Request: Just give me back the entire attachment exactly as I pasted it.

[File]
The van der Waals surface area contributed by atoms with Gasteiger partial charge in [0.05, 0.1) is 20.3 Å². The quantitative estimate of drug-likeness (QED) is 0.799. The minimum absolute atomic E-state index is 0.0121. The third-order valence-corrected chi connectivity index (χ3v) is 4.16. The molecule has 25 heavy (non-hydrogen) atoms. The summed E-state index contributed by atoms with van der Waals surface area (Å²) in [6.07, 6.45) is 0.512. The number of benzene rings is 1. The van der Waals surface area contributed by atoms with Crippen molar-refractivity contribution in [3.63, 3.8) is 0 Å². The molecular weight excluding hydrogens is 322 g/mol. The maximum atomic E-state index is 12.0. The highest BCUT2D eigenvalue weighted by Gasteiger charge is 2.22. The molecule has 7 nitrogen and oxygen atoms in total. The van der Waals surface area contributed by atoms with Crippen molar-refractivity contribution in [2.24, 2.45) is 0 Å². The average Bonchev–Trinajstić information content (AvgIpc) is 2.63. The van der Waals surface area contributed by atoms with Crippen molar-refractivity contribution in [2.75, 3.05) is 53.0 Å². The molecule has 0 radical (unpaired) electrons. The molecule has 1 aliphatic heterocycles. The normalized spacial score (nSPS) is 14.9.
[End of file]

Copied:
The van der Waals surface area contributed by atoms with Gasteiger partial charge in [0.05, 0.1) is 20.3 Å². The quantitative estimate of drug-likeness (QED) is 0.799. The minimum absolute atomic E-state index is 0.0121. The third-order valence-corrected chi connectivity index (χ3v) is 4.16. The molecule has 25 heavy (non-hydrogen) atoms. The summed E-state index contributed by atoms with van der Waals surface area (Å²) in [6.07, 6.45) is 0.512. The number of benzene rings is 1. The van der Waals surface area contributed by atoms with Crippen molar-refractivity contribution in [3.63, 3.8) is 0 Å². The molecular weight excluding hydrogens is 322 g/mol. The maximum atomic E-state index is 12.0. The highest BCUT2D eigenvalue weighted by Gasteiger charge is 2.22. The molecule has 7 nitrogen and oxygen atoms in total. The van der Waals surface area contributed by atoms with Crippen molar-refractivity contribution in [2.24, 2.45) is 0 Å². The average Bonchev–Trinajstić information content (AvgIpc) is 2.63. The van der Waals surface area contributed by atoms with Crippen molar-refractivity contribution in [2.75, 3.05) is 53.0 Å². The molecule has 0 radical (unpaired) electrons. The molecule has 1 aliphatic heterocycles. The normalized spacial score (nSPS) is 14.9.